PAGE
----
on pocket money and allowance



Everyone likes having a little cash in their pocket, even if it’s not much. There’s a freedom of choice attached to pocket money, a subconscious autonomy in how we spend, save, or share it. My husband and I both have an allotted bits of personal money in our monthly family budget, a small amount of cash budgeted (even in the hardest financial times) for each of us to use how we will without excuse or explanation, without the internal conflict of self versus family needs. I tend to spend my own on books, something to wear, or tasty drinks with friends, while my husband more often patiently saves. I notice the same confidence of choice in my children when they receive birthday money or their bi-weekly allowance. They have the power to choose whether to purchase something small and instant or to save for something bigger in the future.

Since my husband and I have always both agreed that every family member, even the littlest, needs to contribute to the home’s well-being, we haven’t given allowances until more recently. In my idealism, I’ve always hoped the completed work itself would be a reward. But seriously. They. Are. Children. A clean home and completed school work will never feel the same to them as purchasing something they really want when it’s not a birthday or Christmas. As they grow, their own lists of personal wants and goals seem to grow also. So we opted to give each of our children a bi-weekly allowance related to their responsibilities around the home, hoping an allowance will serve both as a small, concrete reward for their work and provide simple lessons about financial responsibility.

pocket money

The children’s allowances are allotted by the amount of their responsibility. Liam, at age twelve, naturally has more work than Olive, at age six. At this point, they each currently receive what equates to $3-4/week, and we distribute it every other week, as we take out our own cash for all of our family expenses. Since one of our goals through this is to teach our children about fiscal responsibility, they immediately divide their bi-weekly cash into three categories: GIVE, SAVE, SPEND. We use re-purposed (and clean) gelato containers for their cash. Fancy, right? ;) There is one family GIVE jar, and each child has their own SAVE and SPEND jar. Each week, they are required to put something in both the GIVE and SAVE first.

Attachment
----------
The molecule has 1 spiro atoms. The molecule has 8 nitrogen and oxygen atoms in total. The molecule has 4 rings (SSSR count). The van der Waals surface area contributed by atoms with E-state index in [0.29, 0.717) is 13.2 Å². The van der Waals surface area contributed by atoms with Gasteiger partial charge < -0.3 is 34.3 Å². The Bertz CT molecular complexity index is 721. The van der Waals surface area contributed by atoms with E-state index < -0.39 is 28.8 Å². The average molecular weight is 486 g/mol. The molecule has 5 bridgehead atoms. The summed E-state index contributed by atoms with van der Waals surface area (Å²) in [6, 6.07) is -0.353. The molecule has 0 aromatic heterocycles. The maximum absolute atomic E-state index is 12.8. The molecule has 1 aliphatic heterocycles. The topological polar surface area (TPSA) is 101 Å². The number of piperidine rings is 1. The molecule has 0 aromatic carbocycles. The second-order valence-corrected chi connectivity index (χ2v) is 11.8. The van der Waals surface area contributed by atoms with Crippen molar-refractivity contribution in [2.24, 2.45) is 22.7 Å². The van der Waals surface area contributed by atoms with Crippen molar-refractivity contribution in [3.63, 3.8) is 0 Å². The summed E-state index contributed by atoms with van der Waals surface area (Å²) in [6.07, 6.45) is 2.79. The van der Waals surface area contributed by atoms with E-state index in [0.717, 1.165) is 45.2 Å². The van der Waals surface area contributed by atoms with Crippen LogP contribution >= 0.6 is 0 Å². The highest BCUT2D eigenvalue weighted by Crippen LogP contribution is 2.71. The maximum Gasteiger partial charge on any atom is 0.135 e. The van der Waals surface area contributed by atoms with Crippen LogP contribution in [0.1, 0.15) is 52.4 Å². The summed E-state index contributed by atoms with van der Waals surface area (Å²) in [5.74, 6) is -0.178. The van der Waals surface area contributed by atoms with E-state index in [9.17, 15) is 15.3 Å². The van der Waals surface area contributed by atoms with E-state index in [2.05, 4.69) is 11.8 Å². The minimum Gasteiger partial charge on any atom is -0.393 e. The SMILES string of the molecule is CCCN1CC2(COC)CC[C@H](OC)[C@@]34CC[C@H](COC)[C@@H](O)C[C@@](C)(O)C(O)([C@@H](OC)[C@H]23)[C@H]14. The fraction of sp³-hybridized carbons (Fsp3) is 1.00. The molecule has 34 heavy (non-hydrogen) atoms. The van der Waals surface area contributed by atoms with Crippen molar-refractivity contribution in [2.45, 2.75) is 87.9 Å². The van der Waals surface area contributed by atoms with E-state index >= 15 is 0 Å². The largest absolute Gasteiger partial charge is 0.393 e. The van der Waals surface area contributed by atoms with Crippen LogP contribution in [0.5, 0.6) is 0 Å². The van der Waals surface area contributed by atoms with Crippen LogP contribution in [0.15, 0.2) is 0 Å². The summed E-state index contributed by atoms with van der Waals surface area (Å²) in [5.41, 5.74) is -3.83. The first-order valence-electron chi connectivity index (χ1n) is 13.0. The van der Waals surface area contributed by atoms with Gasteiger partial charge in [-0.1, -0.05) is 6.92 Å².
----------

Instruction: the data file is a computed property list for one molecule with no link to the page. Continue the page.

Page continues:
GIVE | This is our one community jar. As our family becomes aware of needs around us, one might suggest, “I think we need to take $__ out of the giving jar to give to __.” We then talk about it as a family and decide an amount together. As the holidays approach, we’re already beginning conversations about how we might use our give jar during the season. This jar helps our children recognize need and see the ways our money, even the smallest bits, can encourage, inspire, and love others.

SAVE | The save jar is treated as a long-term savings. Again, we let each child determine how much they want to add, but we do require they add something to their savings from each allowance. When they reach $100 (only one has yet), we open a savings account for them to begin storing their money at the bank. We treat the jar like a real savings account: deposits only. This is an area we use to talk about long-term goals with them: purchasing a car, saving for college, or traveling the world when they are older.

SPEND |Whatever is left over goes into their pocket or spend jar. Here they also save but for purchases in the nearer future. For instance, last year, the boys chipped in together and bought a video game console. This is where they often buy birthday or Christmas gifts for one another, or tiny treaties that I might not. Olive loves to carry her purse everywhere and will often keep a dollar or two in her wallet to buy gum! Either way, it’s theirs.